to mention endangered species. The rhinoceros is now extinct in Vietnam with the last Javan rhino found dead in April 2010. It had been shot in the leg and the horn chopped off. It is be-lieved that there are only several dozen saola in the world and the best-
case scenario is several hundred. It’s devastating that rhinos are no
longer native to Vietnam due to poaching, the same could easily hap- pen to the saolas. My small semblance of brewing nationalism was taken down a notch when it was mentioned that Vietnam was one of the worst in attempting to prevent illegal trade. They deny it of course.
It’s good to know that now there are at least guards that are looking out
for the species. Forest guards have been placed to prevent hunting;
30,000 snares and 600 hunters’ camps have been removed. The saola
was the first large mammal new to science in over 50 years and quite  possibly one of the most brilliant discoveries of the 20
 century. Measures must be taken, more than what there is now, to prevent the saolas and any other animals from becoming extinct altogether.
Real Live Unicorn Sighted in Asia
Staff Writer:: McKenzi Murphy
Vietnamese Saola Faces Extinction
Indian Rape Sparks a Revolution
Staff Writer: Maisy Claudio
It is 2013, yet the status of women around the world remains critical. At every stage of life, females are still at risk in places like
Afghanistan and India, both of which were named among the “world’s most dangerous countries in which to be born a woman.”
 It is not just lack of medical care and outrageously high mater-nal mortality rates that account for the challenges women face; rape and persistent violence will also stalk them throughout their often-short lives. In India, twice as many women die each day from
“injuries” than from maternal mortality. That statistic alone is proof
enough that, at least in India, women are still considered as worthless
as yesterday’s bread.
 On December 16, 2012, a woman and a male friend were trav-eling on a bus in New Delhi after watching a film in the evening, when they were attacked by six men who then raped her. The men also beat the couple and inserted an iron rod into the woman's body, resulting in severe organ damage. Both were then stripped and thrown off the bus, according to police. The woman then died 10 days later due to the trauma inflicted upon her body. On September 9, the men involved with the rape were convicted on all charges. Numerous movements have been put in motion, empowering women to stand up for their rights. But what is next for these movements?
Women’s rights advocates are hopeful that the renewed spot-light on women’s issues will lead to a sustained campaign. Annie Raja,
the general secretary of the National Federation of Indian Women, said
that the growing realization that a woman’s constitutional right to lead
a life of dignity is still in question will continue to lead to more mobi-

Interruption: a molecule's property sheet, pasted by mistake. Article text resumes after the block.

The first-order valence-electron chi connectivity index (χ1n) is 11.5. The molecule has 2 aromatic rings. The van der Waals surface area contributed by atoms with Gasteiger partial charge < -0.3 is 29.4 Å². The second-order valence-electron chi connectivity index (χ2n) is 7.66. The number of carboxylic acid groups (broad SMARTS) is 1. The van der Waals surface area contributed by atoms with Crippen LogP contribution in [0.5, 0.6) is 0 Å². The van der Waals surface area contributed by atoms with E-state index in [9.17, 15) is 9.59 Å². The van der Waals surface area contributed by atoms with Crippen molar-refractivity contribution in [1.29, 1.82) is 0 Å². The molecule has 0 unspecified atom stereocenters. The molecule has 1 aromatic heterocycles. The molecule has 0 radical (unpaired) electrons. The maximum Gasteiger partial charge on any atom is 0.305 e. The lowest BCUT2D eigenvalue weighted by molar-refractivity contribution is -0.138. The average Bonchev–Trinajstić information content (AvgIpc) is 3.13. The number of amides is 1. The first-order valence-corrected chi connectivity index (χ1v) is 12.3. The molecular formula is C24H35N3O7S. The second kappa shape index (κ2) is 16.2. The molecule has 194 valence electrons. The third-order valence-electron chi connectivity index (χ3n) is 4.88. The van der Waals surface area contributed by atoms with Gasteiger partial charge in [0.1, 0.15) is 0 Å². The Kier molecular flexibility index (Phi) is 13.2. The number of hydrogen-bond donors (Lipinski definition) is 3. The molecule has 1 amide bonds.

lization in the future. “This incident has made the younger generation come out on the streets to demand their constitutional rights,” she said. “Whether until yesterday they were upper middle
-class citizens not willing to come out on the streets, today they are raising their voices
and the government will have to take note of these changes.”
 The challenges that the feminist movement now faces stem from the vast diversities within India. Feminism within India is divid-ed along class, caste, sexuality and disability, and as parts of India de-velop at a faster rate, increased social and economic inequality is giv-ing rise to new problems like sexual harassment at the workplace and in public transport. The Indian Government has been trying to accommodate the
feminist movement's demands. India’s new sexual offenses bill— 
 passed by Parliament on March 21, 2013 and widely hailed as a big
step forward for women’s safety— 
offers a solution: complaints of rape, stalking and other sex crimes must be taken by female officers only. This would ideally make women be more comfortable coming forward, and hopefully ensure the complaints be taken seriously. But,
like many of the bill’s provisions, this may prove tough to carry out, some say, given that women currently make up only 6.5%of India’s
 police force. A way that you can help aid the revolution in India is to con-tact your local congressman or senator and demand that funding goes to India. The U.S. government gives millions in aid
loans, and gov-ernment grants
to India each year. That funding does not include the millions of dollars provided by private donors and NGOs. This is our money, taxes or donated dollars, and we have the power to insist that our politicians hold India accountable, and make our loans contingent on initiating meaningful change for the well-being
of girls and women. 
Women’s Rights Still an Area of Concern

You're Reading a Free Preview

/*********** DO NOT ALTER ANYTHING BELOW THIS LINE ! ************/ var s_code=s.t();if(s_code)document.write(s_code)//-->